Macbeth: Character Analysis of Macbeth
Macbeth was a true Shakespearean tragic hero. He had many noble
qualities as well as several tragic flaws. He was a courageous, brave and good
nobleman who was haunted by superstition, moral cowardice and an overwhelming
ambition. Progressively through the play, his flaws started consuming his
qualities until they are that can be seen of him.
Macbeth was a courageous and strong nobleman. He and Banquo were leaders
of King Duncan's army. His personal powers and strength as a general won him the
battle as described by the captain (I,2, "But all's too weak:/ For brave Macbeth
-- well he deserved that name -- / Disdaining fortune, with his brandished
steel,/ Which smoked with bloody execution,/ Like valor's minion carved out his
passage/ Till he faced the slave;"). Macbeth was even undiscouraged when he was
attacked by the King of Norway, "assisted by that most disloyal traitor, the
thane of Cawdor." Lady Macbeth convinced her husband to murder Duncan by putting
his manhood and courage at stake (I,7, "When you durst do it, then you were a
man;/ And to be more than what you were, you would be so much more the man"). As
Macbeth started degrading he lost some bravery (IV, 1, "That I may tell pale-
hearted fear it lies"). In his fight with Macduff, some of his old courage and
Macbeth could be brave when it came to action but when he started
thinking he would hesitate and would have to be urged into action by his wife or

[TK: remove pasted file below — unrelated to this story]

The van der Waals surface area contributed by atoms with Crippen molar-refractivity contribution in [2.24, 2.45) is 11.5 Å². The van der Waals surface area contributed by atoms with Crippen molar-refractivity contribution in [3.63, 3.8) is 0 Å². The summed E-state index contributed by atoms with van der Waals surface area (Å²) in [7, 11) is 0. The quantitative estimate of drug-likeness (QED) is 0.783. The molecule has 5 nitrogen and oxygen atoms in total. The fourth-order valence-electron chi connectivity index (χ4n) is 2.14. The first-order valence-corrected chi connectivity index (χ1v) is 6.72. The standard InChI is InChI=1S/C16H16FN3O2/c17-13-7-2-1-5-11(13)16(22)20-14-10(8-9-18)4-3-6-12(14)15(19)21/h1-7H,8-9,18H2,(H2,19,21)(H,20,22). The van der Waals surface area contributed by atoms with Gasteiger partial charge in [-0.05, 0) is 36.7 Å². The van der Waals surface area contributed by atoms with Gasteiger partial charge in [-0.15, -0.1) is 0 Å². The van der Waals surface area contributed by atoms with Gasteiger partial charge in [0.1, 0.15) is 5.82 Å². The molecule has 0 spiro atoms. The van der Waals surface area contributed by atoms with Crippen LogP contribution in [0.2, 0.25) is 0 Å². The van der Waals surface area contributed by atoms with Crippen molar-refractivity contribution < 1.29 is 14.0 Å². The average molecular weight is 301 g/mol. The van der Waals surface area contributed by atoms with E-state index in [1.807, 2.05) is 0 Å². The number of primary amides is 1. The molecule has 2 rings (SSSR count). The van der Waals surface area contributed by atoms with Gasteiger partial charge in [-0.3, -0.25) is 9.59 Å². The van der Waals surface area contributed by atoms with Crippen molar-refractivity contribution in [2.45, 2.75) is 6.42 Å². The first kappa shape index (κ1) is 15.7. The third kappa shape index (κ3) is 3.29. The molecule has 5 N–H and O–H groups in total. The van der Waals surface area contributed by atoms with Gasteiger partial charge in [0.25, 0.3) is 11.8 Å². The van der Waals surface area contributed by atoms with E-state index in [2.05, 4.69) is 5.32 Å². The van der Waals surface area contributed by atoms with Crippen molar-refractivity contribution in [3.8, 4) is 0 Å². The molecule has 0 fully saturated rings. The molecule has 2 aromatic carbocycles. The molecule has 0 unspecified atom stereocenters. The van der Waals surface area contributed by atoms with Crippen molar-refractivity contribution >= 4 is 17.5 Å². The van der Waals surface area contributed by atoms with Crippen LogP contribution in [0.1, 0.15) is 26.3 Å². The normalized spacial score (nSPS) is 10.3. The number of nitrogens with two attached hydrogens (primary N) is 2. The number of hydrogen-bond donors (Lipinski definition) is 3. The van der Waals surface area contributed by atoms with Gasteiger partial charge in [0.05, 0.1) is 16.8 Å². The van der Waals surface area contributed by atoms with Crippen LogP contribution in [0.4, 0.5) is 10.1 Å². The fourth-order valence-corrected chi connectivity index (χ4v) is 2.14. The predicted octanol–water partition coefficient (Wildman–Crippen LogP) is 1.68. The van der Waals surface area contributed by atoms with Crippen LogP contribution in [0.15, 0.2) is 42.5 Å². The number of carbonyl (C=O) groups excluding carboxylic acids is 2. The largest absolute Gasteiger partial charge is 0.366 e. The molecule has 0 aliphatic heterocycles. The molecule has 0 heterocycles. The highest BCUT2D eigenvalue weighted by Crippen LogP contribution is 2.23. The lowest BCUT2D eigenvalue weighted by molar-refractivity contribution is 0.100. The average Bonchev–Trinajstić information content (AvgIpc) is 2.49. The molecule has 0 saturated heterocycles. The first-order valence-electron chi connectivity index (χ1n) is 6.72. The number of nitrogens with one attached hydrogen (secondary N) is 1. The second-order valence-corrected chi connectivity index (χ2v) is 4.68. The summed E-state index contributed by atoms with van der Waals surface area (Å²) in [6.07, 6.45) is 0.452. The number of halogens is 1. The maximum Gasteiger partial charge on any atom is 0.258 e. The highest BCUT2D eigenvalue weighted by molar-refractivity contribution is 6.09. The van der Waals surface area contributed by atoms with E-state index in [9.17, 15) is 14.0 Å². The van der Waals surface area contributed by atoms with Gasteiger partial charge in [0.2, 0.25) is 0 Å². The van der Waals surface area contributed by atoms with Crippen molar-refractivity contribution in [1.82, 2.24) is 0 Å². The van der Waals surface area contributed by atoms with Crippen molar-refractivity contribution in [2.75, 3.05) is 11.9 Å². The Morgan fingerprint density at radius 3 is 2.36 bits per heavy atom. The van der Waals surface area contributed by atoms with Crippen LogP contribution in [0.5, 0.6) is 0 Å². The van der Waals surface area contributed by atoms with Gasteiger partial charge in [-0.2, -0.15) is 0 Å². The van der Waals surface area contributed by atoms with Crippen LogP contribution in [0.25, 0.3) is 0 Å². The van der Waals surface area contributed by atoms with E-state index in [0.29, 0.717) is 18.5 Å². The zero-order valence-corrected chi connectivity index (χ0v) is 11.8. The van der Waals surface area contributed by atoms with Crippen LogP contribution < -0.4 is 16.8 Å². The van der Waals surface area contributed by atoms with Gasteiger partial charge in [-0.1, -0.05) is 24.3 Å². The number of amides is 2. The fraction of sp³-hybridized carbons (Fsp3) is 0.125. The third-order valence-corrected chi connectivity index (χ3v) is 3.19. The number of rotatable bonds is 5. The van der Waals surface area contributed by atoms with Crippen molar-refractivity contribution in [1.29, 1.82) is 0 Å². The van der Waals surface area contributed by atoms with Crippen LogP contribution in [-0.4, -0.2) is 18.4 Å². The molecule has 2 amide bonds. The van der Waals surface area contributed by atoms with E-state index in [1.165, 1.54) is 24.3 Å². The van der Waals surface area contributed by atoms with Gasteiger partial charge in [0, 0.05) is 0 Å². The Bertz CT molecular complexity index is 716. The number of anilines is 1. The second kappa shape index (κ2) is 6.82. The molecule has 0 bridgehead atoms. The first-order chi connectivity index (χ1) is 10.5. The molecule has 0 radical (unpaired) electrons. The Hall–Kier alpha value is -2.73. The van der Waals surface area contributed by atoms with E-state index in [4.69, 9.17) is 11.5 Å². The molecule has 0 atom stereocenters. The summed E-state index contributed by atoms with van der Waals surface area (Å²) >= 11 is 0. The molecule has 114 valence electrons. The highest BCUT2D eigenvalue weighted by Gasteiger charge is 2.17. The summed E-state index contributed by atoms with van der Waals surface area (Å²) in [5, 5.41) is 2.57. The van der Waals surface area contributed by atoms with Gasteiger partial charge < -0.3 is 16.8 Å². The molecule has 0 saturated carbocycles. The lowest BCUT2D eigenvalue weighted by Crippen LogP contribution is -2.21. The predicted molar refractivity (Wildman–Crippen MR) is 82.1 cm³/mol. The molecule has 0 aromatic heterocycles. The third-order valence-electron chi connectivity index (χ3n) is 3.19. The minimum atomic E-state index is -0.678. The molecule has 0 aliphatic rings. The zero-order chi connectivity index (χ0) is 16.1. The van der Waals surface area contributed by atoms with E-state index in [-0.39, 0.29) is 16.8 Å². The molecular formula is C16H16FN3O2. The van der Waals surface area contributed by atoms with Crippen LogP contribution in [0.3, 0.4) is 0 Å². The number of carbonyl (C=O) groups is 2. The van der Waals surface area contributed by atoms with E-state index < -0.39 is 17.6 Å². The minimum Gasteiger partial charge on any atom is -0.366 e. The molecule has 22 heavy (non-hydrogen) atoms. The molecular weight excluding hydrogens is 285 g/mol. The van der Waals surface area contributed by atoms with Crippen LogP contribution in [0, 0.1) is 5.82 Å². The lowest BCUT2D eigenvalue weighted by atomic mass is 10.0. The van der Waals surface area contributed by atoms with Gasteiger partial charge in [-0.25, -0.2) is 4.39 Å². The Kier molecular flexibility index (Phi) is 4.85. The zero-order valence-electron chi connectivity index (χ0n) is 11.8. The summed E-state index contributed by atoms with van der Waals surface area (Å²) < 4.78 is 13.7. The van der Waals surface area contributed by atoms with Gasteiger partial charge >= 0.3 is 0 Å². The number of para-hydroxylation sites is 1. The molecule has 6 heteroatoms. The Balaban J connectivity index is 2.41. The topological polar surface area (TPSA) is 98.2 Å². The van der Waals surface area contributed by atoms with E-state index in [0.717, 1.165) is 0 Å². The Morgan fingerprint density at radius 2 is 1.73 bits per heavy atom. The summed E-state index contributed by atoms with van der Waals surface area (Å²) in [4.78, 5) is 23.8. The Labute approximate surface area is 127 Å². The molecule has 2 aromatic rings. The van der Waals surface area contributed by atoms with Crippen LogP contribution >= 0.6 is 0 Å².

by the sense of security that he obtained from the prophecies of the
supernatural. He changed his mind five times before murdering Duncan. The
witches' prophecy that he would be king made him decide to leave it to "chance,"
but Duncan's announcement that Malcolm was to be his heir made Macbeth realize
that he would have to take a course of action for the prophecies to come true.
He changed his mind again before he reached home until his wife persuaded him
that it could be done safely. Then he changed his mind again before finally
being forced by Lady Macbeth to make up his mind to commit the murder. Macbeth
also did not fear the moral consequences of his crimes (I,7, "We'd jump the life
to come"). After the murder of Duncan, Macbeth sinks into continuous moral
degradation. He was in a savage frenzy when he planned the murder of Banquo and
Macduff's family. His morals sink so low that even his enemies said "Who
then shall blame/ His pester'd senses to recoil and start,/ When all that is
within him does condemn/ Itself for being there?"
Macbeth had great ambition and wished to stand well with the world. He
had absolutely no feelings for others and he only cared about what others would
think of him. The witches' prophecies only encouraged this ambition to be king.
The witches who symbolized...